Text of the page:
The Oxford Revue’s current touring show, performed for the first time last night, is a joy.
George Mather’s production was witty, sharp and fresh. The five cast members’ contrasting heights and diverse body shapes lent themselves to visual gags. The enthusiastic opener, with its football supporters’ religious fervour was terrific.
The use of laughter as a weapon to exclude was also well observed. The only girl, Phoebe Hames, had to fight harder for laughs, frequently against the grain of the sketches. She did well, even with compliments such as: ‘Your hair’s so lovely, it’s like a flock of tapeworm. Tapeworms are definitely the most sexy of the cestoda.’
The surreal and absurd elements were some of the strongest of the show. David Meredith’s three model grocery shops test for Barney Fishwick, who only popped in for a spirit level and the chance to deliver a killer line, was delivered with great comic timing. Meredith’s audition with Kieran Ahern for Byker Grove and their improvised song was marvellous. Ant and Dec in perfect harmony from first meeting.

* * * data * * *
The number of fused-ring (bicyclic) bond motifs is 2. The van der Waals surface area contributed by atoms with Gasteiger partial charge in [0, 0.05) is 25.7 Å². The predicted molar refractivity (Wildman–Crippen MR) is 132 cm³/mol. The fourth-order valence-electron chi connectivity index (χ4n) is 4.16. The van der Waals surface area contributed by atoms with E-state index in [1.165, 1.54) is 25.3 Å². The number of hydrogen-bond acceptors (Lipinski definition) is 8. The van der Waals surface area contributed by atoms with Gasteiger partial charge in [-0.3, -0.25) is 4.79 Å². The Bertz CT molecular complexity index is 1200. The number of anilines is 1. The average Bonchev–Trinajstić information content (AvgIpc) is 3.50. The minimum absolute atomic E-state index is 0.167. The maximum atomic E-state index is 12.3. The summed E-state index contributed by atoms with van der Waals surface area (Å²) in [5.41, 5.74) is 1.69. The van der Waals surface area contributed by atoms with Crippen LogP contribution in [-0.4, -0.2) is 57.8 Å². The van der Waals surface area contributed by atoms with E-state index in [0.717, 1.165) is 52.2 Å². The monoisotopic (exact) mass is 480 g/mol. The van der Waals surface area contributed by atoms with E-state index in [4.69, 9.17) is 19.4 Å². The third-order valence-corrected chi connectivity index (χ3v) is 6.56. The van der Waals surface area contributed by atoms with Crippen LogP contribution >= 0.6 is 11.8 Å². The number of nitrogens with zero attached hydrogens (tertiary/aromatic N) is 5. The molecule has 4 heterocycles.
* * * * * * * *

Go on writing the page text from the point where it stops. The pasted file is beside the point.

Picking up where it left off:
Some ideas were short, but perfectly formed. Will Hislop’s Harry Potter sketch was beautifully mimed – with a great closing gag. In everything he did, Hislop brought a confidence, languour and wonderfully expressive face. His partnership with Fishwick in their Journey to the Centre of the Earth – to prove a point – was masterful. The fate of their team mate, Alan, was explored to great comic effect. Clearly, the ensemble can write to length, produce excellent material and execute it with aplomb.
More music and dance from the cast would have been even more entertaining, but the Chancellor’s response to a savage TV mauling was unexpected and joyous, when ‘whatever it takes’ requires a surreal, inspired - but ultimately evasive - response.
They were playing to a lively student audience, but the Revue’s jokes could still hit home, however long ago it was you submitted a piece of school work: ‘If you’d drawn a massive swastika on the front, that would not have been the worst part of this essay.’
More, of all of it, please.